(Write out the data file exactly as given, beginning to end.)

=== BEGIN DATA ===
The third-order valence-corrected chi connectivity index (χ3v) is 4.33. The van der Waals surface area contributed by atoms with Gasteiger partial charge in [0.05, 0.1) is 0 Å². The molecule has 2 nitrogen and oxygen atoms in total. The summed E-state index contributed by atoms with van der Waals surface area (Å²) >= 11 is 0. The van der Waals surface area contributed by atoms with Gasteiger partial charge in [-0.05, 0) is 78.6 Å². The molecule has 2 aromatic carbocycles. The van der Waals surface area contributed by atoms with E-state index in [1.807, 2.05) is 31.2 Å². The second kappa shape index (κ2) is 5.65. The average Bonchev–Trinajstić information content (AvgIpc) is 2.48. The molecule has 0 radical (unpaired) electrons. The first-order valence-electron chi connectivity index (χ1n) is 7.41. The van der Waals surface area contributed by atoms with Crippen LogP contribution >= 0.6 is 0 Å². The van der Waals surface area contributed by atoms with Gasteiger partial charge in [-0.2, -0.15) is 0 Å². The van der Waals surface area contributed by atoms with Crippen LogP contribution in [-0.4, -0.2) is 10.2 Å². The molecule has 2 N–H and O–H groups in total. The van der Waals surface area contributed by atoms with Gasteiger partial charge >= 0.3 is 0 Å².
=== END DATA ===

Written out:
The third-order valence-corrected chi connectivity index (χ3v) is 4.33. The van der Waals surface area contributed by atoms with Gasteiger partial charge in [0.05, 0.1) is 0 Å². The molecule has 2 nitrogen and oxygen atoms in total. The summed E-state index contributed by atoms with van der Waals surface area (Å²) >= 11 is 0. The van der Waals surface area contributed by atoms with Gasteiger partial charge in [-0.05, 0) is 78.6 Å². The molecule has 2 aromatic carbocycles. The van der Waals surface area contributed by atoms with E-state index in [1.807, 2.05) is 31.2 Å². The second kappa shape index (κ2) is 5.65. The average Bonchev–Trinajstić information content (AvgIpc) is 2.48. The molecule has 0 radical (unpaired) electrons. The first-order valence-electron chi connectivity index (χ1n) is 7.41. The van der Waals surface area contributed by atoms with Crippen LogP contribution >= 0.6 is 0 Å². The van der Waals surface area contributed by atoms with Gasteiger partial charge in [-0.2, -0.15) is 0 Å². The van der Waals surface area contributed by atoms with Crippen LogP contribution in [-0.4, -0.2) is 10.2 Å². The molecule has 2 N–H and O–H groups in total. The van der Waals surface area contributed by atoms with Gasteiger partial charge >= 0.3 is 0 Å².